Consider now the problem of division with remainder. As an example, let’s compute \(19 / 8\) using the Egyptian method. One begins as with any division problem, forming a table as such:
At this point, we have \(2 \cdot 8 = 16\), so there is a remaining quantity of \(19 - 16 = 3\) to be accounted for. This is not an integer multiple of \(8\), so we rely on fractions:
Thus we began with repeated doubling, and then proceeded by repeated halving to get \(19 = (2 + 1/4 + 1/8) \cdot 8\).
Doubling unit fractions
We can see then that doubling and halving are basic arithmetic operations, essential to performing more complicated multiplications and divisions. A weakness of the notation is that under repeated doublings it quickly becomes tedious to express fractions. Naively speaking, \(1/7\) doubled once is \(1/7 + 1/7\), and then doubled again is \(1/7 + 1/7 + 1/7 + 1/7\). Consider drawing the equivalent hieroglyphics: there are four mouths and 28 vertical strokes! Thus the Egyptians preferred to simplify fractions into sums of larger unit fractions, so that \(4/7 = 1/2 + 1/14\).
But how would this be computed?
The easiest fraction to double is one where the denominator is divisible by \(2\). So, for example, doubling \(1/4\) yields \(1/2\).
The next easiest case is when the denominator is a multiple of \(3\). Here we may resort to the following set of identities, obtained from the relation \(2/3 = 1/2 + 1/6\) by multiplying by \(1/2, 1/3, 1/4, \ldots\):
|\(1/3 + 1/3 = 1/2 + 1/6\)|
|\(1/6 + 1/6 = 1/4 + 1/12\)|
|\(1/9 + 1/9 = 1/6 + 1/18\)|
|\(1/12 + 1/12 = 1/8 + 1/24\)|
and so on. The left hand side expresses a doubled fraction, the right hand side expresses its simplified form.
In order to double fractions with denominators not divisible by \(2\) or \(3\), one resorts to the following:
To double \(1/n\), divide \(2\) by \(n\).
This is a major theoretical device in Egyptian arithmetic, and the power of \(2/n = 2 \cdot (1/n)\) is a bit obscured by our modern notation (which is designed to make such identities look trivial). Needless to say, if you were doing mathematics with hieroglyphic or hieratic notation it would not be so obvious.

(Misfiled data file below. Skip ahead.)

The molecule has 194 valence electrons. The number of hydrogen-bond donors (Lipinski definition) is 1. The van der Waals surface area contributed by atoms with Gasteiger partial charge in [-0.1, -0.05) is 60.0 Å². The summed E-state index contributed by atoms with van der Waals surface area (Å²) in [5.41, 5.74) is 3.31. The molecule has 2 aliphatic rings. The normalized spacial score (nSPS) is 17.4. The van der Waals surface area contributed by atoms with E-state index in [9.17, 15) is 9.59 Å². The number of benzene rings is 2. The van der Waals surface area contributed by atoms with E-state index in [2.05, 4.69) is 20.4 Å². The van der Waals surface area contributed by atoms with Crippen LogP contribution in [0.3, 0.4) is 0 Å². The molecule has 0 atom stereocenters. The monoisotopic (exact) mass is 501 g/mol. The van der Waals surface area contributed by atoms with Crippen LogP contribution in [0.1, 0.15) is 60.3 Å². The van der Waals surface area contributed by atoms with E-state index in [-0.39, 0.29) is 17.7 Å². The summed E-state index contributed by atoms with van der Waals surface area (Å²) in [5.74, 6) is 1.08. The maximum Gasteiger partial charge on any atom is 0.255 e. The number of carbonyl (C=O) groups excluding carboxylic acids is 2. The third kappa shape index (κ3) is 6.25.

Thus for example, the double of \(1/5\) is found by
|\(2/3\)||\(3 + 1/3\)|
|→||\(1/3\)||\(1 + 2/3\)|
yielding \(1/5 + 1/5 = 1/3 + 1/15\).3
Such computations were so essential to Egyptian arithmetic that in fact the Rhind papyrus begins with a list of computations giving \(2\) divided by all odd divisors from \(2/3\) to \(2/101\) !
A few other remarks
The ancient Egyptians were a practical people, with scribes concerned with the practical affairs of engineering and accounting. The emphasis in this discussion has been primarily on arithmetic, in part because this seems to be the emphasis of the remaining papyri.
But what else can we say about Egyptian mathematics? I will not go into detail here, beyond pointing out that the ancient Egyptians did have a primitive notion of algebra (in the form of certain word problems which amount to solving a single linear equation, but without algebraic notation), and that they also knew formulas for certain basic areas and volumes. One of the more impressive accomplishments is the Egyptian approximation $π ≈ (16/9)2 = 3.16049…$, which was a much more accurate approximation than the Babylonian \(\pi \approx 3\).
- van der Waerden, Science Awakening.
- Joseph, The Crest of the Peacock.
- Chace, The Rhind Mathematical Papyrus: Free Translation and Commentary with Selected Photographs, Translations, Transliterations and Literal Translations.
For a more involved discussion, I can recommend the book “Science Awakening” by van der Waerden, as well as the more recent “The Crest of the Peacock” by Joseph.
This is No. 32 in the Rhind Papyrus.↩
Here we did not compute the division by repeated halving of \(1\) in the left column, but instead proceeded by a more carefully selected sequence of ratios. In general there is no canonical form for an Egyptian fraction, and although scribes have conventions for the intermediate steps of a computation many of the specific choices are discretionary.↩